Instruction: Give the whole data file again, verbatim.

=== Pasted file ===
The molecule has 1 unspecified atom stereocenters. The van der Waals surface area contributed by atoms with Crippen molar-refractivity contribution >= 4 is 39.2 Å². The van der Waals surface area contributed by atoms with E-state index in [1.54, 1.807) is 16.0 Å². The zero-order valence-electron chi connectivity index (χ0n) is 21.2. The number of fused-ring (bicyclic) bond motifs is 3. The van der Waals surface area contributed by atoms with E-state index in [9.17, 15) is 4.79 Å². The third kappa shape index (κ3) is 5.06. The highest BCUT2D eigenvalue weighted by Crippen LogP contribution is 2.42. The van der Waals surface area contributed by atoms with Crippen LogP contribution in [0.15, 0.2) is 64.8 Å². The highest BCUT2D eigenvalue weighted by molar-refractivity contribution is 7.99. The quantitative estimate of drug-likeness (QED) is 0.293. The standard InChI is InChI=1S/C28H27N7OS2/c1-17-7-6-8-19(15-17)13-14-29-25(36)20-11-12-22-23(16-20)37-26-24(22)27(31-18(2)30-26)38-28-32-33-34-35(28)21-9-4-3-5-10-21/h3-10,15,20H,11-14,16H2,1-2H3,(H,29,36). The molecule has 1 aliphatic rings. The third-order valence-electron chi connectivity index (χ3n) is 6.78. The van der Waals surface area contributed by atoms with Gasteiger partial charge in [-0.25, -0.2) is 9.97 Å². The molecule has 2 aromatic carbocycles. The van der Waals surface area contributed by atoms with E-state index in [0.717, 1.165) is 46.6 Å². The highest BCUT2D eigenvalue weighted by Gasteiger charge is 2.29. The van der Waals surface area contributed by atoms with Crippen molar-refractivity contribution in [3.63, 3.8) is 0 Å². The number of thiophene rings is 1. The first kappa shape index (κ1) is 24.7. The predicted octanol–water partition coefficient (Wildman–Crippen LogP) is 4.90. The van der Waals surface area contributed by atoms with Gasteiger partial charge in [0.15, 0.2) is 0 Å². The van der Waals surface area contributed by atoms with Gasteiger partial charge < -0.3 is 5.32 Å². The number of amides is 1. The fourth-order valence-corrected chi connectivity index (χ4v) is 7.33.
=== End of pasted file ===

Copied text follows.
The molecule has 1 unspecified atom stereocenters. The van der Waals surface area contributed by atoms with Crippen molar-refractivity contribution >= 4 is 39.2 Å². The van der Waals surface area contributed by atoms with E-state index in [1.54, 1.807) is 16.0 Å². The zero-order valence-electron chi connectivity index (χ0n) is 21.2. The number of fused-ring (bicyclic) bond motifs is 3. The van der Waals surface area contributed by atoms with E-state index in [9.17, 15) is 4.79 Å². The third kappa shape index (κ3) is 5.06. The highest BCUT2D eigenvalue weighted by Crippen LogP contribution is 2.42. The van der Waals surface area contributed by atoms with Crippen LogP contribution in [0.15, 0.2) is 64.8 Å². The highest BCUT2D eigenvalue weighted by molar-refractivity contribution is 7.99. The quantitative estimate of drug-likeness (QED) is 0.293. The standard InChI is InChI=1S/C28H27N7OS2/c1-17-7-6-8-19(15-17)13-14-29-25(36)20-11-12-22-23(16-20)37-26-24(22)27(31-18(2)30-26)38-28-32-33-34-35(28)21-9-4-3-5-10-21/h3-10,15,20H,11-14,16H2,1-2H3,(H,29,36). The molecule has 1 aliphatic rings. The third-order valence-electron chi connectivity index (χ3n) is 6.78. The van der Waals surface area contributed by atoms with Gasteiger partial charge in [-0.25, -0.2) is 9.97 Å². The molecule has 2 aromatic carbocycles. The van der Waals surface area contributed by atoms with E-state index in [0.717, 1.165) is 46.6 Å². The highest BCUT2D eigenvalue weighted by Gasteiger charge is 2.29. The van der Waals surface area contributed by atoms with Crippen molar-refractivity contribution in [3.63, 3.8) is 0 Å². The number of thiophene rings is 1. The first kappa shape index (κ1) is 24.7. The predicted octanol–water partition coefficient (Wildman–Crippen LogP) is 4.90. The van der Waals surface area contributed by atoms with Gasteiger partial charge in [0.15, 0.2) is 0 Å². The van der Waals surface area contributed by atoms with Gasteiger partial charge < -0.3 is 5.32 Å². The number of amides is 1. The fourth-order valence-corrected chi connectivity index (χ4v) is 7.33.